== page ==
Robinson ready to prove surfing's top dog

·2-min read

Jack Robinson says winning the surfing world title in California will be proof he's far more than just a big wave warrior.

At world No.2 heading into the World Surf League Finals, which are set to get underway in southern California this week, Robinson is the top-ranked Australian in the five-man field, one place ahead of Queenslander Ethan Ewing.

Australia hasn't had a men's world champion in nine years, since three-time champion Mick Fanning's last held the honour.

Brazilians have won five of the last seven titles, with Hawaiian John John Florence breaking their dominance in 2016-17.

Seven-time title winner Stephanie Gilmore, ranked five, is the sole Australian in the women's Finals.

Robinson made a name for himself as a pre-teen surfing Hawaii's famous Pipeline and at the time was dubbed the next Kelly Slater.

Winning at his home break Margaret River and also at G-Land in Indonesia, the 24-year-old is considered a power surfer who flourishes in heavy swell.

Lower Trestles, which hosts the Finals for the second straight year, is described as an "all-round fun" classic reef break - hardly the heart-stopping barrels of Teahupo'o which was the tour's last stop.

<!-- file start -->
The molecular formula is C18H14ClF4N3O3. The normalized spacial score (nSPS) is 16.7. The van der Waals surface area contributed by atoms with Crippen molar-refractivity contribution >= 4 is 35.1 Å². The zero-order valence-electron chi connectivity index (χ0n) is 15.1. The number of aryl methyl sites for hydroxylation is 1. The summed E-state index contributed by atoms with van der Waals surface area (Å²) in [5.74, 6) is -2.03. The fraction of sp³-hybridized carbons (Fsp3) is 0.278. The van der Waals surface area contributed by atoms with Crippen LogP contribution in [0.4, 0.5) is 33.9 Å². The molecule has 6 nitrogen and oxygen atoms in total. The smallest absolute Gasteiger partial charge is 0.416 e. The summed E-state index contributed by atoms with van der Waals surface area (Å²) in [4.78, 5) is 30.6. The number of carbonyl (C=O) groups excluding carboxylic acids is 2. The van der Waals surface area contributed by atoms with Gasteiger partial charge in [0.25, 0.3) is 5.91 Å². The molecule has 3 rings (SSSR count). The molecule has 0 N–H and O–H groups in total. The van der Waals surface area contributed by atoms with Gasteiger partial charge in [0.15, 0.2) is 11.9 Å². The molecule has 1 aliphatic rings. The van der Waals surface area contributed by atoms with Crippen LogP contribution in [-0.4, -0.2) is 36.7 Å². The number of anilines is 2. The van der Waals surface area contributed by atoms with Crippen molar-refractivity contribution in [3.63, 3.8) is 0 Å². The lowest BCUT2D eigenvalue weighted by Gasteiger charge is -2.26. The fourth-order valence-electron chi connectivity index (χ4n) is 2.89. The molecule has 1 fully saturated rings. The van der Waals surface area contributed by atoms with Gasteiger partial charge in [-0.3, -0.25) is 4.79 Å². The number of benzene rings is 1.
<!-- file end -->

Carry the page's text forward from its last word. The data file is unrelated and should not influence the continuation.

But Robinson said he wanted to be considered more than just a big wave surfer.

"People always talk about that and I think it's because I grew up in those kinds of waves and when people first saw me I was always surfing those kind of waves. It kind of captivates everyone," Robinson told AAP.

"I might have not been as good as a kid (in smaller waves) but then you work on it so much because you can't stay on tour otherwise.

"You've got to be good at everything and I'm feeling good, I'm always working on something."

Under the one-day finals format, the fifth-ranked surfer, Japan's Kanoa Igarashi takes on No.4 Brazilian Italo Ferreira, with the winner advancing to meet Ewing.

The victor of that faces Robinson with top-ranked Brazilian Filipe Toledo awaiting that winner for a best of three-heat title decider.

Robinson said he'd been spending up to eight hours a day in the water at Lowers to prepare for the workload.

Olympic silver medallist Igarashi snuck into the top five with a wave at the end of his round of 16 heat in Tahiti.

Like Robinson, Igarashi was considered a child prodigy with the pair travelling the world together, home-schooled by their parents to maximise their wave time.

"I've known him since I was nine and we pretty much came up together," Robinson said of Igarashi.

"We travelled together for a few years together around 10 or 11 as we had the same sponsor so it's pretty crazy to see we're both now in the top five and going for the title."